7 Drug Categories
Drug Type No. 1 — Opioids/Opiates
Opioid abuse is a major problem in America today. In fact, opioid use disorder is now considered an epidemic. As of 2017, there are nearly 2 million people living with addiction to prescription painkillers alone. And according to the Centers for Disease Control and Prevention, about 130 Americans die every day due to drug overdoses. This includes both accidental deaths and those caused by intentional misuse.
In addition to the growing number of overdose deaths, there are millions of people suffering with chronic pain disorders like fibromyalgia, arthritis, and migraines that require long-term treatment with opioids/opiates. Unfortunately, many patients become addicted to the medication prescribed to treat their conditions.
Drug Type No. 2 — Stimulants
Stimulants take the central nerve system (CNS) and gives it a jolt. This jolt speeds up the CNS, causing the body to experience sudden change such as higher energy level, heightened feeling of alertness, better concentration, and increased breathing, heart rates, and blood pressure.
Some examples of stimulants include cocaine, methamphetamine, and ephedrine. These substances can come in both prescription and illegal forms. They can be used as medicine, recreational drug, or performance enhancer.
Drug Type No. 3 — Depressants
Depressants are drugs that slow down the central nervous system. They work by affecting the brain and spinal cord. These effects can make you feel relaxed and calm. Some depressants even cause drowsiness.
Barbiturates, benzodiazepines, and hypnotic/sedatives are examples of depressant drugs. Barbiturate medications include phenobarbital, pentobarbital, and Seconal. Benzodiazepines include Valium, Halcion, Klonopin, Librium, Xanax, and Zolpidem. Hypnotic/sedatives include Ativan, Dalmane, Restoril, and Serax.
Drug Type No. 4 — Dissociatives
The human brain is unique among animals in how it processes information. In fact, we have a hardwired ability to connect the dots between our thoughts, emotions, and actions. Our brains are wired to feel pain, to remember things, to think about things, and to make decisions based on those thoughts and memories.
The brain creates a connection between glutamate and receptors when it feels something painful, emotional, or cognitive. When the link forms, the brain is able—in theory—to understand what is really happening in our environment. If there is no link, however, the brain cannot know whether it is safe to act on a thought or emotion.
This is why people sometimes experience hallucinations, dulled perceptions, or distortions of reality. These effects occur when certain drugs called dissociatives disrupt the link between glutamate and the receptor sites.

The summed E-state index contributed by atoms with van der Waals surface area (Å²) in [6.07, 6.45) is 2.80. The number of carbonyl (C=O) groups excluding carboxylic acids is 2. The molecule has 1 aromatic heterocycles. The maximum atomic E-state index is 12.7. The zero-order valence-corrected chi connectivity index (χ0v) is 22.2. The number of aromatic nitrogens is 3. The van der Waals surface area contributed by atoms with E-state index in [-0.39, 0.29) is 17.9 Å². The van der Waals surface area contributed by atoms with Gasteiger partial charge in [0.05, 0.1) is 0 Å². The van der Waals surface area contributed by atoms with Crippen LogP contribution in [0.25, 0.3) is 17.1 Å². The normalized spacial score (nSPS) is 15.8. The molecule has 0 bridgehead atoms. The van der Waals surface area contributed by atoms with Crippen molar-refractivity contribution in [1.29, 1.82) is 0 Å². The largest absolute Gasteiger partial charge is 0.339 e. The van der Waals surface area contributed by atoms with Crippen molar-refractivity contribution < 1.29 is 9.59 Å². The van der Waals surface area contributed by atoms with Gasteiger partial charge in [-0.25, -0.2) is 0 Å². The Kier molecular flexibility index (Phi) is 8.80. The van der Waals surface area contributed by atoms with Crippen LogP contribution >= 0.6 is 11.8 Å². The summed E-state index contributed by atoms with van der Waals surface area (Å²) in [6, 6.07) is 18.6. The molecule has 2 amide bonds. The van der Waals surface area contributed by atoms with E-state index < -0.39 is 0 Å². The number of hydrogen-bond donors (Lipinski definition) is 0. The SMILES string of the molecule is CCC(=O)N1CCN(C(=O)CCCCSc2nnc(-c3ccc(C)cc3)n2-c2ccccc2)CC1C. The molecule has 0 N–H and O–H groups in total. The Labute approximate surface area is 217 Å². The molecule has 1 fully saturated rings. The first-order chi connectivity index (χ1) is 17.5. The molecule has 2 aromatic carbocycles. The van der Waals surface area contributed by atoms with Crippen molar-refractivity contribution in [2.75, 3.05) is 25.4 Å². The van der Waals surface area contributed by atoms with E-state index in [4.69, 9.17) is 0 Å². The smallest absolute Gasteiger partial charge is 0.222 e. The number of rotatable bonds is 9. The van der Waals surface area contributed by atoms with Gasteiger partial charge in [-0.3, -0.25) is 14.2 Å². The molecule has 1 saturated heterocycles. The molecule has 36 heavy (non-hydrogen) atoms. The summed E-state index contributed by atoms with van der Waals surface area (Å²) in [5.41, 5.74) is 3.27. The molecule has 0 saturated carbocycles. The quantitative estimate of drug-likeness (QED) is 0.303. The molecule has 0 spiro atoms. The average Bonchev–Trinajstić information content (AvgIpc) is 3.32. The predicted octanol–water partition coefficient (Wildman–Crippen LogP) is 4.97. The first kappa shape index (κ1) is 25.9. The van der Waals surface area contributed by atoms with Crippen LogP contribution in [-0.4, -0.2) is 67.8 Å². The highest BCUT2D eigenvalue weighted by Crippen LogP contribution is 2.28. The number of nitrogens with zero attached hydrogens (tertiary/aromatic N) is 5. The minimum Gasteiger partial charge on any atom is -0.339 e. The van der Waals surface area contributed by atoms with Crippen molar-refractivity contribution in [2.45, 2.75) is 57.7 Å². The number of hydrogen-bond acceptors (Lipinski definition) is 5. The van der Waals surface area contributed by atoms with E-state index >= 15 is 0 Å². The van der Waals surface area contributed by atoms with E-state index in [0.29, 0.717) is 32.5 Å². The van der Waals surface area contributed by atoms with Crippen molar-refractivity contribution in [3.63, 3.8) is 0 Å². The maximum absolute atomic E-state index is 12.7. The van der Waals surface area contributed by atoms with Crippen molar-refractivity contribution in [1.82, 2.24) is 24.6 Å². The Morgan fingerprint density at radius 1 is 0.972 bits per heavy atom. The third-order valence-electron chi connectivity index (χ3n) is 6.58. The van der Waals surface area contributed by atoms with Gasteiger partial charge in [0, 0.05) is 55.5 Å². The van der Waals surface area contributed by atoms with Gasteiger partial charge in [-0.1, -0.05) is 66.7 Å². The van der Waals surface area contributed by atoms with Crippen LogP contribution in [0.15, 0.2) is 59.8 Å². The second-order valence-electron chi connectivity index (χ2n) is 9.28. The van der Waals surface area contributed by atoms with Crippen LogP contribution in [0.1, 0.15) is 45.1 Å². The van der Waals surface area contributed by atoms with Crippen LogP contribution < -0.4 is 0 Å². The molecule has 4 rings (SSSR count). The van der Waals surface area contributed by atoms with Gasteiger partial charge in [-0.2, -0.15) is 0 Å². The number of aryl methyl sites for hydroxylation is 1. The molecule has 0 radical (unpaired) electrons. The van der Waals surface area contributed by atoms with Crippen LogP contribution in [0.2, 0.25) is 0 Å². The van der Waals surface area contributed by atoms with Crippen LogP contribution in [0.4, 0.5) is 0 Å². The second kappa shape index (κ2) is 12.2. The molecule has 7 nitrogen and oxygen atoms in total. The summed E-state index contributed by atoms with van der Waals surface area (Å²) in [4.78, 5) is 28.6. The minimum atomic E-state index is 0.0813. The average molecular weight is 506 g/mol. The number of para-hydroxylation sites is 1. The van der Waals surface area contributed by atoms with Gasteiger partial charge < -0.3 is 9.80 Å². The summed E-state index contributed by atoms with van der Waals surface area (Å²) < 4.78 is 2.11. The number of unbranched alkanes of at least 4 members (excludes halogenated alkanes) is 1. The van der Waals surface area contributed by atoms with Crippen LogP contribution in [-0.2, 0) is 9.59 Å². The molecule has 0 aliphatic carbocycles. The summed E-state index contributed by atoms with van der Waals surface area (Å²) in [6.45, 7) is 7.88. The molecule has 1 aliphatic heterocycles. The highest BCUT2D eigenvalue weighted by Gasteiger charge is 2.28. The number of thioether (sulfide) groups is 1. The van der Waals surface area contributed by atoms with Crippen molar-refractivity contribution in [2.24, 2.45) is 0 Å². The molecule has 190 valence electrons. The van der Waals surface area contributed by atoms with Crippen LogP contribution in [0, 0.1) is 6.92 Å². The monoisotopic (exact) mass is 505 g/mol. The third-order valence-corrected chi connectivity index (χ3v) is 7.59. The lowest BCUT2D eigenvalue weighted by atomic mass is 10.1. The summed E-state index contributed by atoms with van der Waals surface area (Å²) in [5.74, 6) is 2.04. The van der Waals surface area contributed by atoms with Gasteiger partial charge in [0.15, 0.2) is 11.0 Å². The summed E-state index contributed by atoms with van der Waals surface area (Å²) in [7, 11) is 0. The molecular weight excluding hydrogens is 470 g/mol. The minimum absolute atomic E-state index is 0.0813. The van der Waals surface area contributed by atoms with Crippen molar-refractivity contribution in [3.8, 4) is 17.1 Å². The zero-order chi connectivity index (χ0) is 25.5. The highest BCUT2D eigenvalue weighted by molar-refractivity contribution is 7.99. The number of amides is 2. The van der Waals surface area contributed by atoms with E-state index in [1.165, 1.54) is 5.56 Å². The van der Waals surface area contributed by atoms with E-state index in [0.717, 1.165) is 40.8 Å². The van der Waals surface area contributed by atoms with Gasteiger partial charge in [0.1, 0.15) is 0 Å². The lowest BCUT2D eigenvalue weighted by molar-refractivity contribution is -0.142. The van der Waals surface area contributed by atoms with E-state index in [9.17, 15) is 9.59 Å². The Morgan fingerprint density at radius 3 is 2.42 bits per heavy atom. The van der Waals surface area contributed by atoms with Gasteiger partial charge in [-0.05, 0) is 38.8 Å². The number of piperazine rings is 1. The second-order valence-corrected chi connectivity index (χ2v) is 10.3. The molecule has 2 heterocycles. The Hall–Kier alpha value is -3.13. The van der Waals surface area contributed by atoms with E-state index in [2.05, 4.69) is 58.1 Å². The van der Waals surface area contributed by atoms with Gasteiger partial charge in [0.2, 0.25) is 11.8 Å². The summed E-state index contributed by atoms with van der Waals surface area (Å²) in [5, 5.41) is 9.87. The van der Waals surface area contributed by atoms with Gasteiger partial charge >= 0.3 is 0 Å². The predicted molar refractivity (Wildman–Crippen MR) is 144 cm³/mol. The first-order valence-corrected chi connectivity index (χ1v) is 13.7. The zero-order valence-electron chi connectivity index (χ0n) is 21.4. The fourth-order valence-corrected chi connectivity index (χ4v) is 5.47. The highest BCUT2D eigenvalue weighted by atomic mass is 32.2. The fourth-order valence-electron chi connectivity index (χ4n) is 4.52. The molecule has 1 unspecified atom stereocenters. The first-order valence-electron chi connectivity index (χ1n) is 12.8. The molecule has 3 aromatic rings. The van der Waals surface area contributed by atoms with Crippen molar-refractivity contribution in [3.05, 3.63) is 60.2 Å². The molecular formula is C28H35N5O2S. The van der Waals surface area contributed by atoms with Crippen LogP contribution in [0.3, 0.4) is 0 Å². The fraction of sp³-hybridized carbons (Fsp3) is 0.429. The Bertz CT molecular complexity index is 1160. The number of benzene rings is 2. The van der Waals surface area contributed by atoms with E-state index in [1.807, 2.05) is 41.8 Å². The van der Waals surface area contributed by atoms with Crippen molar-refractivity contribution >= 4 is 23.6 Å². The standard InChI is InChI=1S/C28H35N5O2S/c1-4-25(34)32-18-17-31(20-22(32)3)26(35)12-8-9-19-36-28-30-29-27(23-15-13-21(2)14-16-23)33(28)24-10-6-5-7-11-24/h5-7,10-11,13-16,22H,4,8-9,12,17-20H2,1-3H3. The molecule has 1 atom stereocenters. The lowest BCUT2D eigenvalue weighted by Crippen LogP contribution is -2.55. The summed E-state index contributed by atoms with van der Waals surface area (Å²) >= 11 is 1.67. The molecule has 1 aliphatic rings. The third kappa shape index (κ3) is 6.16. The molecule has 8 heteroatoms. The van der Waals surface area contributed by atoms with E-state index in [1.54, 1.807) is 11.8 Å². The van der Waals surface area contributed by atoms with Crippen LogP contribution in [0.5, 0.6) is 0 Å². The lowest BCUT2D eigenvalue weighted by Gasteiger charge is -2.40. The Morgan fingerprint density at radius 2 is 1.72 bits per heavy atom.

Drug Type No. 5 — Hallucinogens
Hallucinogenic drugs are substances that cause hallucinations. They work by affecting parts of the brain that control sensory perceptions. These chemicals can produce vivid images, sounds, smells, tastes, and feelings. Some people consider hallucinogens to be mind altering, while others use them recreationally. Commonly used hallucinogen types include psilocybin, DMT, LSD, mescaline, peyote, and ayahuasca.
Drug Type No. 6 — Anabolic Steroids
Anabolic steroids are very similar, chemically speaking, to stimulants like amphetamine and methamphetamine. They’re used primarily to enhance athletic performance and help people achieve certain goals. When taken orally, anabolic steroids work by boosting testosterone levels in the blood, improving bone density, building muscles, increasing red blood cell count and improving endurance.
The most common form of anabolic steroid use is to take it orally. This type of steroid is called “anabolic,” meaning it builds up tissue. There are many different kinds of oral steroids, including:
– Stano- -Stanozolol- -Oxandrin- -Anadrol-
Drug Type No. 7 — Inhalants
Inhaling drugs is becoming increasingly popular among teens and young adults. A recent survey found that nearly one out of every 10 high school students report having tried some type of inhalant drug.
The most common types are whipped cream cans, aerosol sprays and glue. These substances are often mixed together and sprayed into the nose or mouth. They produce a feeling similar to being drunk without actually causing intoxication.